The Marshal borrowed my thigh-high fire boots, waded out into the filthy floodwaters, brought the suddenly sobered miscreant back in irons, and glared at me.

"Captain," he said, "your right boot leaks."

  • Like 4
  • Thanks 1
  • Haha 3
Link to comment
Share on other sites

At times Manuel Andres and myself would ride as a 2 man crew. Both of us had 25 years in. So, when we rode together and got in service I would just get on the radio and tell the dispatcher the geriatric car was in service. Poor female dispatcher couldn't talk for 15 minutes or more.

  • Like 2
  • Haha 2
Link to comment
Share on other sites

Woman called the Police Department office phone one afternoon at shift change.  She said a crazy driver had chased her for over five miles, trying to run her off the road.  As I was trying to get a description and direction of travel, she said she would be pulling into our parking lot in less than a minute.  I walked to the front door, and saw two cars come sliding into the lot.  A woman jumped out of the first car, pointing at the second one, and screaming.  

 

Turns out he was drunk, and took exception to her lane changing and decided to follow her and give her a piece of his mind.  Instead, he got a trip to the crossbar hotel for the night.

  • Like 3
  • Haha 2
Link to comment
Share on other sites

Was the passenger officer in a chase.  A pair of desperadoes had been raising hell in a very quiet neighborhood on their mini bikes.  The chase was on.  One police car two minibikes.  The minibikes split and my partner wisely decided to go after the minibike that was smoking.  After a couple more blocks, the kid dumped the bike.  I bailed out of the car and the foot chase was on.  The kid was able to keep just about one city backyard width ahead of me.  We were going over fences for a couple of minutes.  I noticed that the kid was approaching a pile of firewood in front of a vertical wooden fence at the next yard.  The kid used the pile of firewood as a springboard and took off over the fence.  As he went over the fence, I heard him scream ahhhhhh f*********k.  Being the trained investigator that I was, I slowed up figuring there was probably a big dog or some other such hazard on the other side.  As I got to the top of the pile of firewood, I looked down.  And down some more.  Seems the yard the young man jumped into was about 10 feet lower (not including the fence) than the yard I was standing in.  The culprit was laying spread eagled face down in the sod.  I cuffed him up and walked back to the patrol car.  When I got there, my partner asked if I was missing any equipment.  Seems when I bailed out of the car, the seat belt had wrapped around the grip of my S & W Model 19 and ripped it right out of the holster.  Fortunately, a good citizen had used himself as a barricade to keep others away from the gun until my partner got back to the car.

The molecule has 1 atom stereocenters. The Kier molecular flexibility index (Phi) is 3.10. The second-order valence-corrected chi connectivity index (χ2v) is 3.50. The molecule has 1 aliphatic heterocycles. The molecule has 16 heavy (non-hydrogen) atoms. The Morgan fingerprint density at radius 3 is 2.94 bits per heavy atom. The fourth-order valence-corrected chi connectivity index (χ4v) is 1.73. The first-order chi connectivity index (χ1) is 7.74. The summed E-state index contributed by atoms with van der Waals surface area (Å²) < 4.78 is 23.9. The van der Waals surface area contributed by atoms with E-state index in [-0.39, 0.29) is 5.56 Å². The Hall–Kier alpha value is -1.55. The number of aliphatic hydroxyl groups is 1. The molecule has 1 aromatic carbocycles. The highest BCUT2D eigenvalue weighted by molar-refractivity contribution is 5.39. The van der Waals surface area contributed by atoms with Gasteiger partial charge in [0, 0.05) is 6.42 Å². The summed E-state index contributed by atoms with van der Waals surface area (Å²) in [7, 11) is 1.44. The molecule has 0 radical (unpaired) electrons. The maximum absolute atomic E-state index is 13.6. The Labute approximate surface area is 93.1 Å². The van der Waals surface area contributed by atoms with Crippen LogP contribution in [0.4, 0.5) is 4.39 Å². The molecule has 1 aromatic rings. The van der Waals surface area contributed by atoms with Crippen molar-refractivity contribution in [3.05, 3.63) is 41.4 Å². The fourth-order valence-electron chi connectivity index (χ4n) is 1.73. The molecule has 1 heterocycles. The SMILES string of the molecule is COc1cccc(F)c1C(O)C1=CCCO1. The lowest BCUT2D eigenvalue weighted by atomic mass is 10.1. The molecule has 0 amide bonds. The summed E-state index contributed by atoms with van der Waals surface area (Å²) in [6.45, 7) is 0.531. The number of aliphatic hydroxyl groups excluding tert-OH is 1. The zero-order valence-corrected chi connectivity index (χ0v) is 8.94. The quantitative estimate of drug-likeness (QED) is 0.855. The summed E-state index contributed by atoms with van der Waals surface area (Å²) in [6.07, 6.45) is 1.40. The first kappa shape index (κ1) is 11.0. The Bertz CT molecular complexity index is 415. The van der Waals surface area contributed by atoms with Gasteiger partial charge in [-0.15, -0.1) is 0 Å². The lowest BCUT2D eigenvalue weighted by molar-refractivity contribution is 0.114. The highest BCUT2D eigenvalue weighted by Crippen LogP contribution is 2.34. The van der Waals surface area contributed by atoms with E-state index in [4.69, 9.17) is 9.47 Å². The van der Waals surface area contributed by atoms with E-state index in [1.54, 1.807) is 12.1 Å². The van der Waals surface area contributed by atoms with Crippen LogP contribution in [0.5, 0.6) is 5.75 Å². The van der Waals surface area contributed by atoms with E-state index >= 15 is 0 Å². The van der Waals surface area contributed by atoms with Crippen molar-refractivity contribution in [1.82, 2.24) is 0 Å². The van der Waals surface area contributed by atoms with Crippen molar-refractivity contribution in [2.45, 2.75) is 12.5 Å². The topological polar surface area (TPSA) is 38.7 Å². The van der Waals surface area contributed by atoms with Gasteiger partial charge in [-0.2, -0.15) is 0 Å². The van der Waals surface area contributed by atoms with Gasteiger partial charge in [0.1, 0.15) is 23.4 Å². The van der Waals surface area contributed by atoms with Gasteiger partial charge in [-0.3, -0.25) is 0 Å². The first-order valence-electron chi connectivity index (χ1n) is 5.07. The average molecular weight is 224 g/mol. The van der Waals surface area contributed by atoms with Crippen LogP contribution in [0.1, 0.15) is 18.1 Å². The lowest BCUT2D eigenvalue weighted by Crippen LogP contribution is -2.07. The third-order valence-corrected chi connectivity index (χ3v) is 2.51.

• Like 2
  • Haha 2
Link to comment
Share on other sites

17 hours ago, Sarge said:

Was the passenger officer in a chase.  A pair of desperadoes had been raising hell in a very quiet neighborhood on their mini bikes.  The chase was on.  One police car two minibikes.  The minibikes split and my partner wisely decided to go after the minibike that was smoking.  After a couple more blocks, the kid dumped the bike.  I bailed out of the car and the foot chase was on.  The kid was able to keep just about one city backyard width ahead of me.  We were going over fences for a couple of minutes.  I noticed that the kid was approaching a pile of firewood in front of a vertical wooden fence at the next yard.  The kid used the pile of firewood as a springboard and took off over the fence.  As he went over the fence, I heard him scream ahhhhhh f*********k.  Being the trained investigator that I was, I slowed up figuring there was probably a big dog or some other such hazard on the other side.  As I got to the top of the pile of firewood, I looked down.  And down some more.  Seems the yard the young man jumped into was about 10 feet lower (not including the fence) than the yard I was standing in.  The culprit was laying spread eagled face down in the sod.  I cuffed him up and walked back to the patrol car.  When I got there, my partner asked if I was missing any equipment.  Seems when I bailed out of the car, the seat belt had wrapped around the grip of my S & W Model 19 and ripped it right out of the holster.  Fortunately, a good citizen had used himself as a barricade to keep others away from the gun until my partner got back to the car.